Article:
Forsyth isn’t a new author for me – year ago, I read and enjoyed the Witches of Eileanan, a series aimed at young adults – but Bitter Greens is the first adult novel of hers I’ve read. The novel ranges over two centuries, combines history and fairytale, and creates portraits of three different women: a real historical character, novelist Charlotte-Rose de Caumont de la Force, the girl fabled as “Rapunzel”, and her imagined captor and “witch”, the Venetian courtesan “Selena Leonelli”. It’s more ambitious than any of Forsyth’s Fantasy series, especially in its self-reflexive quality. Central to the tale are themes concerning the art of narrative, and the genesis and profession of story-telling. This ambitious structure is both a strength and a weakness.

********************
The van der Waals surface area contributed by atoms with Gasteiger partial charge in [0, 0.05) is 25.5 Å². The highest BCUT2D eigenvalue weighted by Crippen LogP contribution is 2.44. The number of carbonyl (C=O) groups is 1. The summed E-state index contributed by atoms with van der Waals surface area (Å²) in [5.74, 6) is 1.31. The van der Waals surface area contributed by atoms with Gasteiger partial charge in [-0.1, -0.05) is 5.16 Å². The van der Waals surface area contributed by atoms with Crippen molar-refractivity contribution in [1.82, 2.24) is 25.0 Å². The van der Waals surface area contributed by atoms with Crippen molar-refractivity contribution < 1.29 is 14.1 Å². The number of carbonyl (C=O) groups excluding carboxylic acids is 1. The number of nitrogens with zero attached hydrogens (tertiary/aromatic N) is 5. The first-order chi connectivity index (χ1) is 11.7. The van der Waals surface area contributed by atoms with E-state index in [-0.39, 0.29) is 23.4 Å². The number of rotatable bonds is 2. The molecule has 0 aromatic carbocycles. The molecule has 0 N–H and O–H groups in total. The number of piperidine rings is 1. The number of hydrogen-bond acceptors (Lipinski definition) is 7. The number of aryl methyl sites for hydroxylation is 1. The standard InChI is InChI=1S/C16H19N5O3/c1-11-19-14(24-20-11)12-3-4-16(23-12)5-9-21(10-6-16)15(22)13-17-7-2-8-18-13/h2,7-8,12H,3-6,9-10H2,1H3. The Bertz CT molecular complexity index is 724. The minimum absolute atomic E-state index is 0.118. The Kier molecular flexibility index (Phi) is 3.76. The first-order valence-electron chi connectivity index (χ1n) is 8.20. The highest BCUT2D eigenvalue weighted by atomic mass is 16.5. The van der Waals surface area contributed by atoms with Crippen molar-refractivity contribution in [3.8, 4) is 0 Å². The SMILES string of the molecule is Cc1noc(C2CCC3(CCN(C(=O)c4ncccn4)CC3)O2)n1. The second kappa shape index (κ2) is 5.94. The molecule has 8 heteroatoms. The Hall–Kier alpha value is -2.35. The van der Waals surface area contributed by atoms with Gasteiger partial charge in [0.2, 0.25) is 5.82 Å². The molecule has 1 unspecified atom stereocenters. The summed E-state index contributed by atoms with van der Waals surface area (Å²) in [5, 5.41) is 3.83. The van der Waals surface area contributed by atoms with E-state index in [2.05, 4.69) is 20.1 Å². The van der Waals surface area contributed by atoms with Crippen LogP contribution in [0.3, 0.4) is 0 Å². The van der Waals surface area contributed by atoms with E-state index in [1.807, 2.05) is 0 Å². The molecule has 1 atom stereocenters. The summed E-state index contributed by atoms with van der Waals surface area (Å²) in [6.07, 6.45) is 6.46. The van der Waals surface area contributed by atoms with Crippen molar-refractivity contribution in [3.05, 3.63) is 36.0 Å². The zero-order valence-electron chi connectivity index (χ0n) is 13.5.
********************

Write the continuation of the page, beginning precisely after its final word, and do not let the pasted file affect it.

While less than a third the way in I was spell-bound, the beginning of the novel didn’t quite sweep me away as I’d hoped. After a page introducing the chief story-teller, Charlotte-Rose, as a child, the narrative jumps to show her as a grown woman. This rapid shift didn’t allow me to get to know Charlotte-Rose, to care about her and know what she wants out of life. I felt little sense of the tragic irony I guessed Forsyth was trying to create, the sense that here is a great character destined to fall. As the book progressed, however, I enjoyed Charlotte-Rose more and more. Forsyth portrays her as a headstrong, sexually active woman, with enough self-interest, stubbornness and resourcefulness to pursue her career in defiance of the mores and life-threatening risks of her time.
I felt more immediate empathy for the other point of view characters, Leonella – the witch – and Margherita – the Rapunzel figure. In these threads of the narrative, Forsyth demonstrates her skill as a Fantasy writer, with the storytelling every bit as enchanting as fairytales of old.
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North Sydney, Vintage Australia (Random House) 2012
Borrowed from Avalon Community Library